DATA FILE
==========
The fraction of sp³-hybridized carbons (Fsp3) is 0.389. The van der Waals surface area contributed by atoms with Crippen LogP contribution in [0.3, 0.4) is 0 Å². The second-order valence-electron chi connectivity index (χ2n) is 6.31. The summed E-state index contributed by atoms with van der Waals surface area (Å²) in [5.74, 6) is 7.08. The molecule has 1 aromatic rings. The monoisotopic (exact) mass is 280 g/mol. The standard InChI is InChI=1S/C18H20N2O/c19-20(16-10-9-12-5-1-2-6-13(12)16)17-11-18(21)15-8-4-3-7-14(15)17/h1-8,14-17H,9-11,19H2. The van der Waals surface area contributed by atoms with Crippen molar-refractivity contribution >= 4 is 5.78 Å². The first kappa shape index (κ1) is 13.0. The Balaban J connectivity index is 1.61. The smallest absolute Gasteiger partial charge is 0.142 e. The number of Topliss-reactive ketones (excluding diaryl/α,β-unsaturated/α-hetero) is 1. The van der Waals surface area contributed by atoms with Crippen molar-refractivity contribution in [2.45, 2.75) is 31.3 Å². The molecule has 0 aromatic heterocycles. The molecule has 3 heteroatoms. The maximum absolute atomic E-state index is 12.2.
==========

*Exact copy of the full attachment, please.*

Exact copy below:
The fraction of sp³-hybridized carbons (Fsp3) is 0.389. The van der Waals surface area contributed by atoms with Crippen LogP contribution in [0.3, 0.4) is 0 Å². The second-order valence-electron chi connectivity index (χ2n) is 6.31. The summed E-state index contributed by atoms with van der Waals surface area (Å²) in [5.74, 6) is 7.08. The molecule has 1 aromatic rings. The monoisotopic (exact) mass is 280 g/mol. The standard InChI is InChI=1S/C18H20N2O/c19-20(16-10-9-12-5-1-2-6-13(12)16)17-11-18(21)15-8-4-3-7-14(15)17/h1-8,14-17H,9-11,19H2. The van der Waals surface area contributed by atoms with Crippen molar-refractivity contribution >= 4 is 5.78 Å². The first kappa shape index (κ1) is 13.0. The Balaban J connectivity index is 1.61. The smallest absolute Gasteiger partial charge is 0.142 e. The number of Topliss-reactive ketones (excluding diaryl/α,β-unsaturated/α-hetero) is 1. The van der Waals surface area contributed by atoms with Crippen molar-refractivity contribution in [2.45, 2.75) is 31.3 Å². The molecule has 0 aromatic heterocycles. The molecule has 3 heteroatoms. The maximum absolute atomic E-state index is 12.2.